Mr. Kasirer (Part XI)

Can you tell us about liberation?

A few days later I spotted some people near the kitchen and I went to investigate what they were doing. When I came closer, I saw an army tank with English soldiers. Upon inquiring, I was told that they had come to liberate us. I was in shock. After speaking with them they told me that by the time morning would arrive we would be free.

Together with a small group of people we entered the kitchen, hoping to find some morsels of food, but the kitchen was bare of everything but a big barrel of sauerkraut. When we were finally able to pry open the lid of the barrel, I filled a small box with sauerkraut and took it to my father; we both ate it.

We felt we were free so we left the barrack in search of my brother. We couldn’t find anyone. We tried to escape the camp but the English soldiers didn’t allow us to leave for fear that we would spread disease to the rest of Germany. The English served us soup but many could not handle this thick fatty soup and they died. I got terrible diarrhea which lasted a long time.

Suddenly my father contracted typhus. In 1943, when we were still home, a man in the town had this disease and the whole town was vaccinated. However, my father did not want to take the vaccination. After suffering through all the camps, my father died of typhus exactly three weeks after liberation. The whole time we were together, we were hoping to survive and go together to Eretz Yisrael, but my father did not make it.

In the morning I went out of the barracks. I saw four Germans holding a very large blanket on which they carried out the dead bodies. I directed them to my father so they would take out his body and I watched as he was buried in a pit.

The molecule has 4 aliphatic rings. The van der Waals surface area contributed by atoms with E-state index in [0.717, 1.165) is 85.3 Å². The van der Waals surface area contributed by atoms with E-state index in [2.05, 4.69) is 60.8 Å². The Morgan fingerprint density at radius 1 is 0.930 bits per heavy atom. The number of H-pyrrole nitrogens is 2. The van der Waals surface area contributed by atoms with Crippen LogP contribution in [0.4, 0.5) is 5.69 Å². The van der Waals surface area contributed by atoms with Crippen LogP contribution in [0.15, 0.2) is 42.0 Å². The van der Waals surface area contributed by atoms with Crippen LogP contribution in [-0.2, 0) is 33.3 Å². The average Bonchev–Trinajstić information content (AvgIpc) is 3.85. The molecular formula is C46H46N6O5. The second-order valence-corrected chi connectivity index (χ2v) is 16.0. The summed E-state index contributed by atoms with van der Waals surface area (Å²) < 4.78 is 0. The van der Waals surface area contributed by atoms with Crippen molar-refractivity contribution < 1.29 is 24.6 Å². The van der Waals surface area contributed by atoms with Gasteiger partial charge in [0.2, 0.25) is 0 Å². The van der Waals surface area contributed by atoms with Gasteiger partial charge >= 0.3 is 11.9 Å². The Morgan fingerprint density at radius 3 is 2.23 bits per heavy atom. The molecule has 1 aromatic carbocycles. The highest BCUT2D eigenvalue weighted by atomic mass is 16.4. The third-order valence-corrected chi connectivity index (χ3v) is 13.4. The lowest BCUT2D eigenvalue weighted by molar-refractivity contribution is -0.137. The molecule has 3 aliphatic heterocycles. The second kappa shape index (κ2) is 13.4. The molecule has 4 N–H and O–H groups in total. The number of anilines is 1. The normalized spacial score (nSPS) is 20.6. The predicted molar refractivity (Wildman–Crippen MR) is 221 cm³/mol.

I returned to find that the barracks had been burned down to the ground. After this I did not know how to continue. A man standing nearby tried to console me and directed me to walk one kilometer towards a Czech pavilion where I would find water to wash up. With no better option I followed his instructions. Upon arriving there, a young man around my age came forward and informed me that being that I was not of Czech nationality I could not enter. I argued with him a little and he allowed me to enter. I washed up and was disinfected. I got dressed again in fresh prison clothing. After I was cleaned up they sent me walking about three kilometers where I would find a large crowd of people.

I walked until I spotted a horse’s stable, where I lay down to rest a little. Since I was so hungry, my nap was very short and I got up to search for food. I continued on until I arrived at what seemed to be an agricultural school. Here the Germans taught how to raise animals.

There was a Jewish man sitting there and I said to him, “Du ken mir davenin — Here we can daven” — because it was clean. The man was appalled that I was speaking of davening. He said he hadn’t heard that word in five years. I said to him, “I am coming from Bergen-Belsen where one could not daven because it was not clean.” He was not interested in davening.

I was able to create a small fire and boil some water to sterilize it for drinking. I returned to the stable to find it occupied by three boys. They were all sick. I gave them some of the water I had sterilized to drink before we all fell asleep.

When we awoke in the morning there was an ambulance at the door belonging to the English, with orders to take all sick people to the hospital. We didn’t argue but went along. There were many other prisoners including young boys who were barely living. Many of them had very high fever, became delirious and died.

to be continued

These survivors’ memoirs are being compiled by Project Witness.